The identity function should be a fun of arity 1. It will receive the module name, function name, and the actual arguments of the function call, it should return an atom or a string. The function must return 'undefined' if it cannot identify the function. Example:

fun ({requests, handle_request, [create, _]}) ->
    ({requests, handle_request, [update, _]}) ->
    (_) ->

Full trace

It is possible to trace all functions invoked during a request which is very helpful in exploration. However, a full trace has a much higher performance impact than tiered tracing.

Aggregation for full tracing is not possible, as it is currently done per {Module, Function, Arity} not on the position of the call within the call trace. This might change in the future.


When kprof is tracing a request there is at least one case where code executed outside the request may be (partially) traced. If any process along the way sends a message fire-and-forget style (ie. no blocking gen_server:call/2 or receive directly after), the code executed as caused by that message might be interleaved with code from the request. This may easily happen in full traces. A work-around is to trace only on tiers that makes sense.


If a module with a traced function is reloaded, the trace BIFs no longer traces that function. In this case, the trace has to be stopped and restarted.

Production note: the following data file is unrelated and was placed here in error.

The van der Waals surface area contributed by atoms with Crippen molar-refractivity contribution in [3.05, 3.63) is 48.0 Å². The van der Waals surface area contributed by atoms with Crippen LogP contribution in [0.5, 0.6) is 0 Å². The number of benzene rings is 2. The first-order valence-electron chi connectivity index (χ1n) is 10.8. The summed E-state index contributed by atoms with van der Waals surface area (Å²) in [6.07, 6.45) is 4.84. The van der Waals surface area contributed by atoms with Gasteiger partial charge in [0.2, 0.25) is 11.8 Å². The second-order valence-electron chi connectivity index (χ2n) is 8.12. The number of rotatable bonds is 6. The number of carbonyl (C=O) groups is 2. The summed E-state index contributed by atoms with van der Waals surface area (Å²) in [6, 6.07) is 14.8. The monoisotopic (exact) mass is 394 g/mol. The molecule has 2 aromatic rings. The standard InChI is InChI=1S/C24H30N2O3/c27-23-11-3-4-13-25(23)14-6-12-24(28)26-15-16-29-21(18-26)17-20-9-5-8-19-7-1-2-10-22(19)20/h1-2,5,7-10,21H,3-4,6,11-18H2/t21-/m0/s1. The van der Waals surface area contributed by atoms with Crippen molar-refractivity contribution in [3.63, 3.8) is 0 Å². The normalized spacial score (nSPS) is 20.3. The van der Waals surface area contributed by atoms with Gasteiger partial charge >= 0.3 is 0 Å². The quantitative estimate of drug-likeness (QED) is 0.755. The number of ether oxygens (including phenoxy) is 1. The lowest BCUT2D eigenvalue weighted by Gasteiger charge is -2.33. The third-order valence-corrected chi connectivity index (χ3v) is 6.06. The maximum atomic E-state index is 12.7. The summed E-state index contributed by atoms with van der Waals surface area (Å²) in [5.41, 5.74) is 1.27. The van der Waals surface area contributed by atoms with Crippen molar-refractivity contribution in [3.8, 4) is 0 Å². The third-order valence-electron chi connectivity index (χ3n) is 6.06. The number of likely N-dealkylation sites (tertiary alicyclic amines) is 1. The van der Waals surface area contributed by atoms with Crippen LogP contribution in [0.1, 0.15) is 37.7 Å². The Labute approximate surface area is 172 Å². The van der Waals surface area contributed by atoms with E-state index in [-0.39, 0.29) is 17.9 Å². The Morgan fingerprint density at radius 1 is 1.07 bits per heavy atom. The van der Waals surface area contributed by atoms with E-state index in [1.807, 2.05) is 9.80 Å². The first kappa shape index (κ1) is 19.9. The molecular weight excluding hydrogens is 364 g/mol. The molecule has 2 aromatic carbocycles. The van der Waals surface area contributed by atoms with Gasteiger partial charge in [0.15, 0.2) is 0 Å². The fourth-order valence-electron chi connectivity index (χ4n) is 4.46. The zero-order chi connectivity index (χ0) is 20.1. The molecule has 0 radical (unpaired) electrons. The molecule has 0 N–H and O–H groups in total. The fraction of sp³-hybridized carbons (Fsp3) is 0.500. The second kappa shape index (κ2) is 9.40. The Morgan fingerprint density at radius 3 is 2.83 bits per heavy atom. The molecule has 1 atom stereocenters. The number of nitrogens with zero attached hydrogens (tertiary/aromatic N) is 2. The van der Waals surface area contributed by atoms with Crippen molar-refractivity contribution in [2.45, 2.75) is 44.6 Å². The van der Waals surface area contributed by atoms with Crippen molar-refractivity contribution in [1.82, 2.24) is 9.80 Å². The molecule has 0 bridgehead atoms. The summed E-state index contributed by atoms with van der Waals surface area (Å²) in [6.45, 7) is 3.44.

Overload protection

kprof currently has no overload protection. An idea is to pause tracing if any received trace message is older than N microseconds and resume some time later.



  • use the set_seq_token action function in matchbody instead of using the token server

  • correct request parser

  • logging of slow calls

  • in kprof_tracer, throw away every trace message up until the first entry point message

  • the same traced function must be allowed to be executed multiple times within a request

  • proper explanation of the project in one sentence

  • overload protection in kprof_server, pause tracing, look at timestamp of trace messages, may be no longer than N microseconds in the past, configurable, resume tracing N seconds later, circuit breaker

  • sampling, either based on user input or frequency

  • measure impact of tracing in sample app so everybody can reproduce the same results

  • send trace messages to an external node: dbg:tracer(port, dbg:trace_port(ip, PortNumber), dbg:trace_client(ip, {HostName, PortNumber}, HandlerSpec).


  • easy way to enable/disable tracing without stopping/starting the app, implement in the token server?

  • output trace messages to port, scripts to start/stop a "kprof node" where request processing and aggregation is done

  • plain text output of aggregation

  • github wiki pages detailing usage, design

  • proper/quickcheck tests of the tracer


  • include information about sampling in the couchapp

  • trace garbage collection more meaningfully, send as separate call to aggregator?

  • use basho_bench to run the sample app, while profiling, make sure concurrency doesn't break the profiler

Couchapp TODO

  • select specific node or all nodes

  • select time period, last 30 minutise, 60 minutes, 3 hours, etc, use for all charts